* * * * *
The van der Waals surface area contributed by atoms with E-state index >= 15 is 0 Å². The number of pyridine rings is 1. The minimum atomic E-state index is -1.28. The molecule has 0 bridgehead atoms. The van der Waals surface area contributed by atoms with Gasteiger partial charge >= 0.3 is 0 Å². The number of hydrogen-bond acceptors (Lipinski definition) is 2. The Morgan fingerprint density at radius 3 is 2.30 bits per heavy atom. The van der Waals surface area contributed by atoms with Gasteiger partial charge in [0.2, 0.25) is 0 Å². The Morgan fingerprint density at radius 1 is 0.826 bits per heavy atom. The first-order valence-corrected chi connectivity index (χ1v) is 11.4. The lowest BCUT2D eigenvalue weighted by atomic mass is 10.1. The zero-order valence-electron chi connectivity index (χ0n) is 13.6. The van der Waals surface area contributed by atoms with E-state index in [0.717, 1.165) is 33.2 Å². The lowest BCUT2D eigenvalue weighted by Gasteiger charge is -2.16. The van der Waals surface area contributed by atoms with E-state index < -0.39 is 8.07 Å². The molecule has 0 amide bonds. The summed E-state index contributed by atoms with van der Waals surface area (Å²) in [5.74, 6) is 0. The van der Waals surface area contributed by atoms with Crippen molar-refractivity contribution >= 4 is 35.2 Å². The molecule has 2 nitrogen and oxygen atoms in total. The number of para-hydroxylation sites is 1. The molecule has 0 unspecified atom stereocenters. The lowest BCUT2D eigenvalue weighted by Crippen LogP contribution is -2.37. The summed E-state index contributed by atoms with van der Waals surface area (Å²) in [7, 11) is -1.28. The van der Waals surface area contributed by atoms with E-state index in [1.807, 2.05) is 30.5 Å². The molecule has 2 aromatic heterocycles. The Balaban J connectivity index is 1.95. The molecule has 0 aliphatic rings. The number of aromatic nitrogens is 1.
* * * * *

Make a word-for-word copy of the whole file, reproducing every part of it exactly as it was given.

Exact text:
The van der Waals surface area contributed by atoms with E-state index >= 15 is 0 Å². The number of pyridine rings is 1. The minimum atomic E-state index is -1.28. The molecule has 0 bridgehead atoms. The van der Waals surface area contributed by atoms with Gasteiger partial charge >= 0.3 is 0 Å². The number of hydrogen-bond acceptors (Lipinski definition) is 2. The Morgan fingerprint density at radius 3 is 2.30 bits per heavy atom. The van der Waals surface area contributed by atoms with Gasteiger partial charge in [0.2, 0.25) is 0 Å². The Morgan fingerprint density at radius 1 is 0.826 bits per heavy atom. The first-order valence-corrected chi connectivity index (χ1v) is 11.4. The lowest BCUT2D eigenvalue weighted by atomic mass is 10.1. The zero-order valence-electron chi connectivity index (χ0n) is 13.6. The van der Waals surface area contributed by atoms with E-state index in [0.717, 1.165) is 33.2 Å². The lowest BCUT2D eigenvalue weighted by Gasteiger charge is -2.16. The van der Waals surface area contributed by atoms with E-state index < -0.39 is 8.07 Å². The molecule has 0 amide bonds. The summed E-state index contributed by atoms with van der Waals surface area (Å²) in [5.74, 6) is 0. The van der Waals surface area contributed by atoms with Crippen molar-refractivity contribution >= 4 is 35.2 Å². The molecule has 2 nitrogen and oxygen atoms in total. The number of para-hydroxylation sites is 1. The molecule has 0 unspecified atom stereocenters. The lowest BCUT2D eigenvalue weighted by Crippen LogP contribution is -2.37. The summed E-state index contributed by atoms with van der Waals surface area (Å²) in [7, 11) is -1.28. The van der Waals surface area contributed by atoms with E-state index in [1.807, 2.05) is 30.5 Å². The molecule has 2 aromatic heterocycles. The Balaban J connectivity index is 1.95. The molecule has 0 aliphatic rings. The number of aromatic nitrogens is 1.